Tuesday, January 13, 2015 [Tweets] [Favorites]

Using HSTS to Track Incognito Users

Sam Greenhalgh (via Yan Zhu):

A security feature of modern web browsers called “HTTP Strict Transport Security” (HSTS) allows a website to indicate that it should always be accessed using a secure connection. If you visit a site that has HSTS enabled, your web browser will remember this flag and ensure the connection is secure any time you visit the website in the future. Subsequent visits to the site without using a secure connection get automatically redirected by the web browser to the secure variant of the web address, beginning https://

This automatic redirecting protects your access to the site from being intercepted but could also be abused by a malicious site to store a unique number to track your web browser. A number can be encoded as a series of bits (true and false values) and stored by accessing a set of web addresses. Each web address responds with HSTS enabled or disabled depending on the address. Once the number is stored it could be read by other sites in the future. Reading the number just requires testing if requests for the same web addresses are redirected or not.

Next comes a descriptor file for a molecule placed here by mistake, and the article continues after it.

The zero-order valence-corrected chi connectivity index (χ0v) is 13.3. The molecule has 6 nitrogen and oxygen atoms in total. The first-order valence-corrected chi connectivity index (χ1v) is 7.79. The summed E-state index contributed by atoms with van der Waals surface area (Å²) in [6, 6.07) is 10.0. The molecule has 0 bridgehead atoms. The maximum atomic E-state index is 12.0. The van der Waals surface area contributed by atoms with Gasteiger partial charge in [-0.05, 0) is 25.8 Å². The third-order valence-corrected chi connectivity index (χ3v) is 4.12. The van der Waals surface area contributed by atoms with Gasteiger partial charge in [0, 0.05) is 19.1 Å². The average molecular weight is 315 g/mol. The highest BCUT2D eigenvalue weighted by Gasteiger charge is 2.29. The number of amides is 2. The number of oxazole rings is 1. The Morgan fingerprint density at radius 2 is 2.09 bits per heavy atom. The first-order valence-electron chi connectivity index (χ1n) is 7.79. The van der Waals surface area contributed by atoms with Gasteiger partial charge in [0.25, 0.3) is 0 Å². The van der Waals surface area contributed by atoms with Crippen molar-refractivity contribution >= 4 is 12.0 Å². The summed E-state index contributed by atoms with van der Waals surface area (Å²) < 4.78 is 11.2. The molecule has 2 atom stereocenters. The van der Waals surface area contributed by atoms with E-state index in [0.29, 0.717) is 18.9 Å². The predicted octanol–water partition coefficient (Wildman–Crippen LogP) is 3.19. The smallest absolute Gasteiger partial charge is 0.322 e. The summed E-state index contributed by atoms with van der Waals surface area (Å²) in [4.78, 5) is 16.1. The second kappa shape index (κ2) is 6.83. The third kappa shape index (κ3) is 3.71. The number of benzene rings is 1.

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However, unlike cookies, existing HSTS flags are still shared with sites when using “incognito” or “private” windows. The impact is that it’s possible for a site to track you even if you choose to use “incognito” or “private” browsing features in an effort to avoid such tracking.

Considerably more worrying is the behavior displayed by Safari, the default browser for iPad and iPhone. When using Safari on an Apple device there appears to be no way that HSTS flags can be cleared by the user. HSTS flags are even synced with the iCloud service so they will be restored if the device is wiped. In this case the device can effectively be “branded” with an indelible tracking value that you have no way of removing.

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